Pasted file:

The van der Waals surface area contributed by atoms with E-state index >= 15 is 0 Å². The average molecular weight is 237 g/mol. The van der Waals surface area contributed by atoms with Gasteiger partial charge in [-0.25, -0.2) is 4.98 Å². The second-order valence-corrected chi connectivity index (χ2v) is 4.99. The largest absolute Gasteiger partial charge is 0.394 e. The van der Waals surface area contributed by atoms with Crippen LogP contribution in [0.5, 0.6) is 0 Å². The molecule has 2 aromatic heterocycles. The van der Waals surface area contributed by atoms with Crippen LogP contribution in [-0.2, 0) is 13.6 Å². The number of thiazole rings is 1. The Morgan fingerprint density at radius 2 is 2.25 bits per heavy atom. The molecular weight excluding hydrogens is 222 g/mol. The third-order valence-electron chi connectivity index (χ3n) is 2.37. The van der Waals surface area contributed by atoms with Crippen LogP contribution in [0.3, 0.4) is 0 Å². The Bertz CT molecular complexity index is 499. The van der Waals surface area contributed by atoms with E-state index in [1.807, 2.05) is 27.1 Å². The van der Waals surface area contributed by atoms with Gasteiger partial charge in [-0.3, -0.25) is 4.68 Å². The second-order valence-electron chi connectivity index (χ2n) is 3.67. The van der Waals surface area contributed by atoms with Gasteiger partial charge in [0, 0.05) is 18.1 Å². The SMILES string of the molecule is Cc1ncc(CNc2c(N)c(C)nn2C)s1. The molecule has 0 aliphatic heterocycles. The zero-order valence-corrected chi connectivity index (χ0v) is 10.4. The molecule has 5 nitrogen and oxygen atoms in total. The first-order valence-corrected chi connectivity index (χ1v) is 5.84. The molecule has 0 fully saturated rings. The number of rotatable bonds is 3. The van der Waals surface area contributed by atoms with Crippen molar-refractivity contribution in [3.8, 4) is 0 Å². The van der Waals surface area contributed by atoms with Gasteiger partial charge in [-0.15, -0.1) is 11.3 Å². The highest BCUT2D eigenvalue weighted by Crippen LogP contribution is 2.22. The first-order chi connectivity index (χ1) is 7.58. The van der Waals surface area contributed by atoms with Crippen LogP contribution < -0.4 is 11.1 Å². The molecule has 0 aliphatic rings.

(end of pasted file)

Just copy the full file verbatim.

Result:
The van der Waals surface area contributed by atoms with E-state index >= 15 is 0 Å². The average molecular weight is 237 g/mol. The van der Waals surface area contributed by atoms with Gasteiger partial charge in [-0.25, -0.2) is 4.98 Å². The second-order valence-corrected chi connectivity index (χ2v) is 4.99. The largest absolute Gasteiger partial charge is 0.394 e. The van der Waals surface area contributed by atoms with Crippen LogP contribution in [0.5, 0.6) is 0 Å². The molecule has 2 aromatic heterocycles. The van der Waals surface area contributed by atoms with Crippen LogP contribution in [-0.2, 0) is 13.6 Å². The number of thiazole rings is 1. The Morgan fingerprint density at radius 2 is 2.25 bits per heavy atom. The molecular weight excluding hydrogens is 222 g/mol. The third-order valence-electron chi connectivity index (χ3n) is 2.37. The van der Waals surface area contributed by atoms with Crippen LogP contribution in [0.3, 0.4) is 0 Å². The Bertz CT molecular complexity index is 499. The van der Waals surface area contributed by atoms with E-state index in [1.807, 2.05) is 27.1 Å². The van der Waals surface area contributed by atoms with Gasteiger partial charge in [-0.3, -0.25) is 4.68 Å². The second-order valence-electron chi connectivity index (χ2n) is 3.67. The van der Waals surface area contributed by atoms with Gasteiger partial charge in [0, 0.05) is 18.1 Å². The SMILES string of the molecule is Cc1ncc(CNc2c(N)c(C)nn2C)s1. The molecule has 0 aliphatic heterocycles. The zero-order valence-corrected chi connectivity index (χ0v) is 10.4. The molecule has 5 nitrogen and oxygen atoms in total. The first-order valence-corrected chi connectivity index (χ1v) is 5.84. The molecule has 0 fully saturated rings. The number of rotatable bonds is 3. The van der Waals surface area contributed by atoms with Crippen molar-refractivity contribution in [3.8, 4) is 0 Å². The van der Waals surface area contributed by atoms with Gasteiger partial charge in [-0.15, -0.1) is 11.3 Å². The highest BCUT2D eigenvalue weighted by Crippen LogP contribution is 2.22. The first-order chi connectivity index (χ1) is 7.58. The van der Waals surface area contributed by atoms with Crippen LogP contribution < -0.4 is 11.1 Å². The molecule has 0 aliphatic rings.